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Being The Geekly Diary of Waider
(may contain traces of drinking, movies, and sport)
July 07
Virgin Media decided I didn't need at least some of my Internet access today; it seemed from casual inspection to possibly be Cloudflare-connected sites, but I also lost the ability to connect to my home network from the outside, which was mildly annoying. Maybe it's time I finally set up some sort of firewall/NAT-climbining VPN.

Revised assessment of DVD tools:
  • mplayer recognises 9 subtitle streams in this disc, but only copies one of them, and strips all the language tags from the output.
  • ffpeg can't cope with this disc at all, turning a 2-hour movie into a 5-minute track. But at least it detects all the subtitle streams...
  • I can reproduce the ffmpeg behaviour in mplayer by using dvdnav://1 instead of dvd://1 which should tell me something except I've no idea what.
It's possible that I may get better results from mencoder or also from just giving up on this disc entirely.

July 06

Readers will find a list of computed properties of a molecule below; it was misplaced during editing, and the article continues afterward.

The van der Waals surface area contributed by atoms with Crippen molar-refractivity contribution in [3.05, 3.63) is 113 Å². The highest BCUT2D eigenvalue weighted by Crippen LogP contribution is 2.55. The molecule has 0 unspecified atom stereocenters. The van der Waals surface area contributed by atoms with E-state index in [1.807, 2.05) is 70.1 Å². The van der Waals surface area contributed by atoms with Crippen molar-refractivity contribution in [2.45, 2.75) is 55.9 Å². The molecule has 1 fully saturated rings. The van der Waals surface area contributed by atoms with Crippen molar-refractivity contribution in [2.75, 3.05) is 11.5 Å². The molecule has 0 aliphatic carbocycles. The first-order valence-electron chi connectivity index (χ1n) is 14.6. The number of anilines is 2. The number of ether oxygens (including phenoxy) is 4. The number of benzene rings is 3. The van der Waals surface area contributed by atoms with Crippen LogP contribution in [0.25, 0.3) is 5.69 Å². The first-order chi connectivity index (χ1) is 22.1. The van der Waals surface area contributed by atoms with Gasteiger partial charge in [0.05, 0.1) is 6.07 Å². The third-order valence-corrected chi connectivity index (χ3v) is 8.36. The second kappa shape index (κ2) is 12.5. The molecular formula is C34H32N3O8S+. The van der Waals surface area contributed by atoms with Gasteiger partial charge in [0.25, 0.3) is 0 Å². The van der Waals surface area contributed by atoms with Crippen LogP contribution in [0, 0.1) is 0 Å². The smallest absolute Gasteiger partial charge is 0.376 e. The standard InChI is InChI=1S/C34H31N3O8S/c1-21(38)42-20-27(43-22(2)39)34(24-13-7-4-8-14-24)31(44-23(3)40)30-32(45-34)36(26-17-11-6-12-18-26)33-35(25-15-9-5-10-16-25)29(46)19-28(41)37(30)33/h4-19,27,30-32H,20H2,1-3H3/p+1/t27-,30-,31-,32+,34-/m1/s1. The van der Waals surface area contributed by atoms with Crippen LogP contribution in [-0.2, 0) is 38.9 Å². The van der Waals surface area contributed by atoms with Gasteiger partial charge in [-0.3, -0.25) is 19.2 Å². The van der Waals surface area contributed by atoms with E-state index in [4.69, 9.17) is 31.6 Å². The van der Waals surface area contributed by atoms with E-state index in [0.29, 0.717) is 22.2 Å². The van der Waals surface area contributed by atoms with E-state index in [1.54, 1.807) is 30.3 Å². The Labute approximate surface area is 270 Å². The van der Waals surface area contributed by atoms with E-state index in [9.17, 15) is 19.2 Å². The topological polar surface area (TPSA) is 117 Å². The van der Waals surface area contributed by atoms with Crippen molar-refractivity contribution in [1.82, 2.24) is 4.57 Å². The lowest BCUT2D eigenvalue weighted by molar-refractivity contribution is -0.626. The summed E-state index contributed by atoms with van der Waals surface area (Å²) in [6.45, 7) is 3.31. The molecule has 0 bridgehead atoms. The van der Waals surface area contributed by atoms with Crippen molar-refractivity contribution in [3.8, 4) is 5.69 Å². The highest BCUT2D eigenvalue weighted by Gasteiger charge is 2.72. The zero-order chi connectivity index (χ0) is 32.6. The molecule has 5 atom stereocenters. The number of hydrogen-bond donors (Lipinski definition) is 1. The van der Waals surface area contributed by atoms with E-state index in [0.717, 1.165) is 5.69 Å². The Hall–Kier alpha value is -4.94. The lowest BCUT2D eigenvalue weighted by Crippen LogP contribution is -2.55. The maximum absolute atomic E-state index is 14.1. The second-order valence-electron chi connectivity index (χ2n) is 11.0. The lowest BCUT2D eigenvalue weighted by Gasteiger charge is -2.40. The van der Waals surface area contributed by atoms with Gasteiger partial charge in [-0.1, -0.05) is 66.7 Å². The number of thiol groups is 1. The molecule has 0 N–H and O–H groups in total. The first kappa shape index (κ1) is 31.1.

Making use of the DVD Archive! We watched Johnny Mnemonic (the Japanese edit, for that is what I own) and I forgot that there are a few bits of unsubtitled Japanese dialogue in it, but nothing you couldn't figure out from context or that necessarily affected the storyline. I have the Japanese edit because I read an interview with Gibson some time after I'd seen some other (international? American?) edit and thought it wasn't bad; in the interview, Gibson talked about the push-pull with the studio and how the end result was a Sony movie, not a William Gibson movie, and how the Japanese edit was the closest to what he intended. I don't know, at this point, what the actual differences were, but I immediately popped open Amazon Japan and ordered the movie. What I like about this movie is that for me, at least, it really captures what Gibson wrote about the Matrix (no, not the Watchowski one) in visual format without losing much, or anything in the process. The intercuts between Johnny wearing his goofy datagloves and visor (check Dina Meyer, in character or not, mocking the gloves), and the VR view, really gels with the whole "cyberdeck cowboy" routine in the Sprawl stories. I particularly liked how the act of hacking something, or even pulling data from something, was characterised by physical movements, some of which seemed to almost map directly to bits from random Gibson stories. Pulling in the bridge from All Tomorrow's Parties et. al as the home of the LoTeks is a bold move, but it works; Dolph Lundgren's preacher character, not so much. (I have no idea what that was about.) Overall this is still a bit of a rough movie, but I do like it.